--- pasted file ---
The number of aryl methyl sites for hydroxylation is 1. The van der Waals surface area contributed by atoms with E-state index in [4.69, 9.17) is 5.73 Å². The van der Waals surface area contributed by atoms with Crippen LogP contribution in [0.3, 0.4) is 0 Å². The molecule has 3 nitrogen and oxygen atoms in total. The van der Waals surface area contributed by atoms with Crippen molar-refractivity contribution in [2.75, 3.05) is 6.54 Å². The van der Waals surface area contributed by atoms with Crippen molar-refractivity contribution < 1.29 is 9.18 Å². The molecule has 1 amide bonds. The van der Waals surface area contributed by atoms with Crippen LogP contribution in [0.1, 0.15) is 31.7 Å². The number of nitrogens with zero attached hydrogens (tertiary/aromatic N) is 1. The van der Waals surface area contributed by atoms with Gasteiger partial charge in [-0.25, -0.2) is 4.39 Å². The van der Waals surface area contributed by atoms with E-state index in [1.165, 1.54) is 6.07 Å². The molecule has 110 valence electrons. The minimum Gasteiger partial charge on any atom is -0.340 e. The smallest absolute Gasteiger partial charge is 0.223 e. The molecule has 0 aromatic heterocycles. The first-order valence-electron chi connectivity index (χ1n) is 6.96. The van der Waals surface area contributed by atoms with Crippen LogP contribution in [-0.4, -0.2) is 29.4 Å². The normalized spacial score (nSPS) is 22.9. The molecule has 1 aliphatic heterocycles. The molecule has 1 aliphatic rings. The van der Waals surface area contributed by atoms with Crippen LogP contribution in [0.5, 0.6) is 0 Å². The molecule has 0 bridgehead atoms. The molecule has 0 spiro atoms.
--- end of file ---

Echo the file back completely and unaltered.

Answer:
The number of aryl methyl sites for hydroxylation is 1. The van der Waals surface area contributed by atoms with E-state index in [4.69, 9.17) is 5.73 Å². The van der Waals surface area contributed by atoms with Crippen LogP contribution in [0.3, 0.4) is 0 Å². The molecule has 3 nitrogen and oxygen atoms in total. The van der Waals surface area contributed by atoms with Crippen molar-refractivity contribution in [2.75, 3.05) is 6.54 Å². The van der Waals surface area contributed by atoms with Crippen molar-refractivity contribution < 1.29 is 9.18 Å². The molecule has 1 amide bonds. The van der Waals surface area contributed by atoms with Crippen LogP contribution in [0.1, 0.15) is 31.7 Å². The number of nitrogens with zero attached hydrogens (tertiary/aromatic N) is 1. The van der Waals surface area contributed by atoms with Gasteiger partial charge in [-0.25, -0.2) is 4.39 Å². The van der Waals surface area contributed by atoms with E-state index in [1.165, 1.54) is 6.07 Å². The molecule has 110 valence electrons. The minimum Gasteiger partial charge on any atom is -0.340 e. The smallest absolute Gasteiger partial charge is 0.223 e. The molecule has 0 aromatic heterocycles. The first-order valence-electron chi connectivity index (χ1n) is 6.96. The van der Waals surface area contributed by atoms with Crippen LogP contribution in [-0.4, -0.2) is 29.4 Å². The normalized spacial score (nSPS) is 22.9. The molecule has 1 aliphatic heterocycles. The molecule has 1 aliphatic rings. The van der Waals surface area contributed by atoms with Crippen LogP contribution in [0.5, 0.6) is 0 Å². The molecule has 0 bridgehead atoms. The molecule has 0 spiro atoms.